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Wrestling November (and all inevitable change)

MeFtbll 48bit 800 color  dust081CROPPED FOR WEBWinter turned on a dime this week in Santa Fe. As if it was mid-January, everyone rushed inside from the cold and wind when the day before it felt like balmy September.

Similarly, as a twelve-year-old boy playing football outdoors in my seventh grade gym class, cold November temperatures chased us inside then, too. Suddenly huddled into a tiny room, its air devoid of humidity – made hot by a long row of forced air heaters below the locked windows – our class started a new unit of study. The air was also tinged with a smell, something almost sickly semisweet, but like rubber, too. What was it?

Ah, what the life of a twelve-year old boy is like.

“Am b-e-r-g, you’re up!” Mr. Geinger said. “Sparacino, too. Go git ‘em, men.”

Fortunately, being in the slight seventy-five to eighty pound weight class, this Sparacino kid and I were  mirror images of each other, neither able to pin a ghost down. My real enemy wasn’t Sparacino, but the large, foam rubber wrestling mat. This old, wrinkled, grayish-yellow rug I stood on looked like it’d absorbed every wrestler’s body fluids for the past thirty years. Sooner or later, I’d have to roll all over its decades of germs, not to mention scuffle with Sparacino and whatever viruses he carried around.

“All matches are three minutes, men. Are you ready?” When Sparacino and I nodded to Mr. Geinger, our rotund gym teacher who I feared might not be able to get up if he took to the mat, I knew there was no turning back. 

Round and round my thoughts went, repeating the phrases, “Keep moving. Don’t go down. If Sparacino can’t catch you, he can’t get you down there.”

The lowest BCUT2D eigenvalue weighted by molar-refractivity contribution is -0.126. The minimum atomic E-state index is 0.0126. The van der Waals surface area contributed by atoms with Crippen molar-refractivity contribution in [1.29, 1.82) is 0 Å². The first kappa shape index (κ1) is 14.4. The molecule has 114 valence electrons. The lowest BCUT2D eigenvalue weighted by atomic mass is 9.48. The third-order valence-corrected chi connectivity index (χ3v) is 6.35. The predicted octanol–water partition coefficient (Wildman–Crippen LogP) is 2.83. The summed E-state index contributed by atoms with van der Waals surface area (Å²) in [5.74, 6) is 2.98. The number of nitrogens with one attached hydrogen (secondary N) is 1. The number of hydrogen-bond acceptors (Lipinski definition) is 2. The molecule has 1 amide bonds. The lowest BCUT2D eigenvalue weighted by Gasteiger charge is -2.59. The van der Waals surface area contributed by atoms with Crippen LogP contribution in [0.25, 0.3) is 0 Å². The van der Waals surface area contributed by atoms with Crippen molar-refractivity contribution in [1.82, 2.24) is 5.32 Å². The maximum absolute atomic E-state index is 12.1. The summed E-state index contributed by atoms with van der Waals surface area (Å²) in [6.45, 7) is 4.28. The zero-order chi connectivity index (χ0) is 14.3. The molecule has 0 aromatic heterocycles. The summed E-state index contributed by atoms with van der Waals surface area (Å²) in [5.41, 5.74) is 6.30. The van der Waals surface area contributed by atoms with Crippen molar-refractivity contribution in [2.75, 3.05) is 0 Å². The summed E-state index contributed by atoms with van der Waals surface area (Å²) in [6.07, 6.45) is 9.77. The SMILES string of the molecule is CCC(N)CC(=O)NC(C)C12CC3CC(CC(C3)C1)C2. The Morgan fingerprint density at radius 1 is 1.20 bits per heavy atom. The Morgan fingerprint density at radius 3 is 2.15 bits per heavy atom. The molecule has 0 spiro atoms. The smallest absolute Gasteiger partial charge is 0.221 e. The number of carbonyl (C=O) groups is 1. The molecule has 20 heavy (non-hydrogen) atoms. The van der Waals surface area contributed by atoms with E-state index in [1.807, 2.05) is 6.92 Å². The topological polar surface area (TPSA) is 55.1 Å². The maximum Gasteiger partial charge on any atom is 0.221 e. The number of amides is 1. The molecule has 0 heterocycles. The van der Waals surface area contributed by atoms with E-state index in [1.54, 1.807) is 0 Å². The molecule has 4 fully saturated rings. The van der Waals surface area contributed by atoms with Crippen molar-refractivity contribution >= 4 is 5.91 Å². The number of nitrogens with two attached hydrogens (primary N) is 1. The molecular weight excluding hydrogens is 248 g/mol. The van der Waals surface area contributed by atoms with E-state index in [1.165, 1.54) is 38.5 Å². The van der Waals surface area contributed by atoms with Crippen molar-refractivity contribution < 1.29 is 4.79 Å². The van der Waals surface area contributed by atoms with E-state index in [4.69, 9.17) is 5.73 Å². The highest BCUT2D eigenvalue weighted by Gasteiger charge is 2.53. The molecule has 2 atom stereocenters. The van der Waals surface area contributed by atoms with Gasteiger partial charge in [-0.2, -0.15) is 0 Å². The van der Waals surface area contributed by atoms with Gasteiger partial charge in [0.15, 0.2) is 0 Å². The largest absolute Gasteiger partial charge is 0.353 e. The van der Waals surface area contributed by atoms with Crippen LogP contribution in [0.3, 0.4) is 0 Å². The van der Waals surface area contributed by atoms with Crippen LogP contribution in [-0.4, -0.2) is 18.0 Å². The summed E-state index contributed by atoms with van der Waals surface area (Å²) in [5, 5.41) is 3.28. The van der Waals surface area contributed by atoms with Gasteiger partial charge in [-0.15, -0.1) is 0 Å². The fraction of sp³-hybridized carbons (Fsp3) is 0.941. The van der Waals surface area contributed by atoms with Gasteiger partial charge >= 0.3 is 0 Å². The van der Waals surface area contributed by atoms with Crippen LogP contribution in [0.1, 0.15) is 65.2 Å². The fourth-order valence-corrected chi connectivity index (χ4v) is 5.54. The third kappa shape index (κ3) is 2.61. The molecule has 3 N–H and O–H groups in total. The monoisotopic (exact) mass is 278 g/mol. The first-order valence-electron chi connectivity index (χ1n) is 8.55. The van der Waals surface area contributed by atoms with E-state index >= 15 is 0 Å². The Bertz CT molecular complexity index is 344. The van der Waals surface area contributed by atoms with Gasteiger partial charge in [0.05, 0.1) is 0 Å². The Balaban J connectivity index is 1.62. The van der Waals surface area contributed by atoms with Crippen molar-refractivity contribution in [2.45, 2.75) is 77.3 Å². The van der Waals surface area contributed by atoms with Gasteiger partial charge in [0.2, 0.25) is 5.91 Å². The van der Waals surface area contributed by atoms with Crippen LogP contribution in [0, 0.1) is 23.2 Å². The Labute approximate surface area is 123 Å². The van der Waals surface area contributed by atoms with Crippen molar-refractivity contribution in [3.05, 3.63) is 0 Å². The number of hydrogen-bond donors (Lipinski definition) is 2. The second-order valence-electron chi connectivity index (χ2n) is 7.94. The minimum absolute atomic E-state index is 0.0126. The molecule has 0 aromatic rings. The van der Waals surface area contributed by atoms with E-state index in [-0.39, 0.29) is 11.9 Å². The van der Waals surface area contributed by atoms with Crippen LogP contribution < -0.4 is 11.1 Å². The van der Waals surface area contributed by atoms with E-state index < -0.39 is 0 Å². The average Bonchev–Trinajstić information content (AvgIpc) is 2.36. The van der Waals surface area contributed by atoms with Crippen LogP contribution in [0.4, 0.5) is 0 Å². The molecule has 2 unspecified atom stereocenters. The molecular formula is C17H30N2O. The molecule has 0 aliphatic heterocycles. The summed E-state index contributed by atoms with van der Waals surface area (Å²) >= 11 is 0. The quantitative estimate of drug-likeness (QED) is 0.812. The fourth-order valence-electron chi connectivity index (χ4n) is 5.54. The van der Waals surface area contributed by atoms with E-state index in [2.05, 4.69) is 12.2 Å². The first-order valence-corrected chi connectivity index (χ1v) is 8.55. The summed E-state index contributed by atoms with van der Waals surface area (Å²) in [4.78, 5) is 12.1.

“C’mon, Amberg. Git in there!” Mr. Geinger cried out.

“He’s stalling, Mr. Geinger, he’s stalling,” a student said.

“Be a man, Amberg. Git in there. You can’t avoid your opponent!”

Like Muhammad Ali doing his rope-a-dope dance, I circled the mat. It wasn’t exactly bona fide wrestling technique, but I didn’t care. Disqualification was far better than germs, even the humiliation of being pinned.

“Wadda ‘ya doin’ in there, Amberg? Git goin’. You can’t avoid your opponents in life.”

More circling, hopping and bobbing.

Eventually winded from my third rotation of no contact wrestling, I was caught by Sparacino and brought down like a branded steer. With my nose far too close to Sparacino’s armpit, not to mention the rest of my body pressed into the disgusting, soiled, scatter rug of contagious bugs, I was pinned in seconds.

“Am b-e-r-g …. Where were all the moves I taught ‘ya, the steps, the placement?”

Out of breath, my chest on fire, all I could muster was “… I was supposed to be where now, doing what – when?”

“Am b-e-r-g!”

A few months earlier, as I’d ventured into my new middle school surroundings, I’d dreamed of so many things coming true – having longer hair to flaunt, creating a cool bedroom to hang out in, and becoming more popular with the guys. Now I just wanted to come in from the cold and hide. Disappearing into in the wings, merely observing boys, was a safe place of compromise that put me somewhere between being popular and beaten up.

This is an excerpt from the chapter titled “Boys” in my memoir Maybe Boomer. It is part of a regular series of posts (titled “Stories From Maybe Boomer”) dedicated to special moments from the memoir.

 

Photo image taken by Paul Kane.